Adams opened a set of double-doors that revealed a comfortable looking room indeed. It was a large room, and at the far end was a large set of windows whose curtains had been pulled against the chill autumn night. Along one wall was set a large fireplace where a cheery blaze dispelled any cold and which was framed by two large armchairs. And the rest of the walls were taken up by bookcases, floor to ceiling, and all of the shelves were filled to capacity.
MacLeod looked around at the shelves and shelves of books. He had only seen this many in one of the libraries in Italy, when he'd accompanied the man he was employed to guard to the university there. The thought of a single individual owning all of these was stunning. "Are all of these yours? It must have taken a long time to accumulate so many!"
"Now MacLeod, don't you know that it's impolite to ask an Immortal how old he is?" Adams said lightly.
MacLeod picked up one of the books sitting on a table next to a comfortable chair and flipped through the pages. It was a journal of some kind, hand-written in a language he didn't recognize, although that wasn't surprising. At present he could only read Italian and English, although he had picked up a little French. He wondered what it was and how many languages Adams knew and how long it would take him to learn this one.
Adams deftly abstracted the book from his hands, closed it and set it back down on the table. "I don't think you're interested in my books, though."
His voice was low and enticing, a definite seductive edge to it. MacLeod could feel his pulse begin to pick up and his loins stirred. It had been a long time since he'd bedded anyone and longer still since it had been a man. And there was something very appealing about this Piers Adams.
"Oh, I don't know about that," MacLeod said, stepping closer to Adams. The other Immortal took a small step backward, then another - not in flight but as if teasing MacLeod to see if he would follow. MacLeod did, until he had Adams pressed up against a bookcase. "I admire a man with a large...library."
He kissed the other man, not hard like before but soft and seductive. And this time Adams was anything but passive, returning his kisses as he wrapped his arms around MacLeod's back. And when they eventually paused to pull in needed breaths, Adams took his hand and led him towards the stairs.
MacLeod's garments were returned two days after his arrival, cleaned and mended, but he delayed his departure. The weather had turned unseasonably chill and the library with its large fireplace was infinitely more hospitable than a horse's saddle. Adams was an accommodating host, inviting him to stay as long as he liked, and bringing in a sewing woman to augment MacLeod's meager wardrobe. MacLeod insisted on paying for the new clothes and they compromised on him paying for the materials as Adams already had employed the seamstress. As winter deepened, Adams gifted MacLeod with a heavier cloak than his current one, to keep him from catching cold when they rode out to hunt. Mornings were divided between tasks around the estate and sparring in the long salon. Their afternoons were spent largely in the library and Adams hunted out the books that he thought would appeal to MacLeod. Occasionally one of them read aloud for their mutual enjoyment, but most often they enjoyed their own books alone. And evenings were generally spent in Adams's large bed sharing mutual pleasure.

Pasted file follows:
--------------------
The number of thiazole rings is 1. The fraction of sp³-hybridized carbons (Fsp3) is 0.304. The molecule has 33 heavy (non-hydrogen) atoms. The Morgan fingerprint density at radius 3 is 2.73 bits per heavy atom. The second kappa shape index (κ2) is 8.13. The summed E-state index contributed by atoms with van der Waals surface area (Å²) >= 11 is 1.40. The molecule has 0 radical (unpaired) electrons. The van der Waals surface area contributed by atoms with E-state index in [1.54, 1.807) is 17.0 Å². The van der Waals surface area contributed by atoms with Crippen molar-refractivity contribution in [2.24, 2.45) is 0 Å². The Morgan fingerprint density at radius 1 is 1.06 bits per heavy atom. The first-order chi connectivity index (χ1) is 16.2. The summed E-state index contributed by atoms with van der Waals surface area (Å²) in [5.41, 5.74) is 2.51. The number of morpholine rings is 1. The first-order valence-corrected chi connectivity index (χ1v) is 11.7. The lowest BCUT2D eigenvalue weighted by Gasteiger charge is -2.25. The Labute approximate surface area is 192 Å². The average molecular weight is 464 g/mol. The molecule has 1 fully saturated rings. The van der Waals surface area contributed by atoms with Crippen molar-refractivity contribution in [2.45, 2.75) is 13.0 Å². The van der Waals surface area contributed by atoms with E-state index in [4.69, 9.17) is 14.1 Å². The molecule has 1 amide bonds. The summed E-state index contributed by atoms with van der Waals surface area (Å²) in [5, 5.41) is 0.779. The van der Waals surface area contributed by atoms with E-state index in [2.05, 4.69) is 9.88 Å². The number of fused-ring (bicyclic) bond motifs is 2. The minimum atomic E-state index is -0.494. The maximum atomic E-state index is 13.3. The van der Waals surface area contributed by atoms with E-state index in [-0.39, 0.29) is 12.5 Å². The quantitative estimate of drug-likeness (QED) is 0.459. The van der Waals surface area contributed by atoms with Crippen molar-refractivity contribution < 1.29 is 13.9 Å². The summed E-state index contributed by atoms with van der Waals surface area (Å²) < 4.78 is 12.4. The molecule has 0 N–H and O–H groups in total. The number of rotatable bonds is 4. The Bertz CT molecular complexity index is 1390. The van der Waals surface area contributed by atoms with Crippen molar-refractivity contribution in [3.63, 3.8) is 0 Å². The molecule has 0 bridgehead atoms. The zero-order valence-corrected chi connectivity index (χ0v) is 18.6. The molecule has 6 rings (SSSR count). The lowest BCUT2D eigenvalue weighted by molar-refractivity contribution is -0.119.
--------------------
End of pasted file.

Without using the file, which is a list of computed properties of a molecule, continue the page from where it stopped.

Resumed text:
There were very few visitors to the estate. Occasionally Adams would be sent for when medical skill was needed and the village doctor not at hand. He shared with MacLeod that he'd had formal medical training two centuries earlier at Heidelberg and then in Florence earlier that century, although he'd been a healer off and on during much of his life. (He refused to reveal just exactly how long that had been, although MacLeod thought he might nearly be as old as Connor's old teacher, Ramirez.)
Messengers from nearby estates brought invitations to dinner parties and dances which Adams occasionally accepted, briefly expanding their social circle. MacLeod found himself looking forward to these occasional disruptions to their usual routine for, as much as he enjoyed spending time with Adams and found the tranquility of their lives restful, part of him itched to be doing something.
So when Adams unexpectedly ended one of their evenings out early, pleading a headache and calling for their carriage, MacLeod was upset and angry. When they got home, MacLeod had waited until the footman took away their outerwear before turning to Adams.
"Ye dinna ha' a headache," he said, lapsing into his brogue as he still tended to do when emotions were high. "Were ye ashamed t' present me tae your fine friends?"
"Nothing like that," Adams assured him, drawing him upstairs with him.
MacLeod was reluctant to follow him into his bedchamber, his pride still hurting, but he wanted to know the truth of the matter. He was not a fine gentleman dressed in silks and laces like some that he'd seen, but Adams wasn't a court dandy either, and had seemed to accept him as he was.
"There was another Immortal there," Adams said once they were private. "I sensed her and I knew who she was. Her real name is Kristin Gilles, she's about two hundred years old, and she has a reputation as a bit of a black widow. She ensnares young men and binds them to her until she tires of them and then...disposes of them." Adams slid his arms around MacLeod, pulling him into an embrace. "You, my young friend, would be just the sort of tasty morsel she'd like to devour."
MacLeod's pride was assuaged but he didn't give in easily. "I'm nay sae stupid tae be caught by such traps."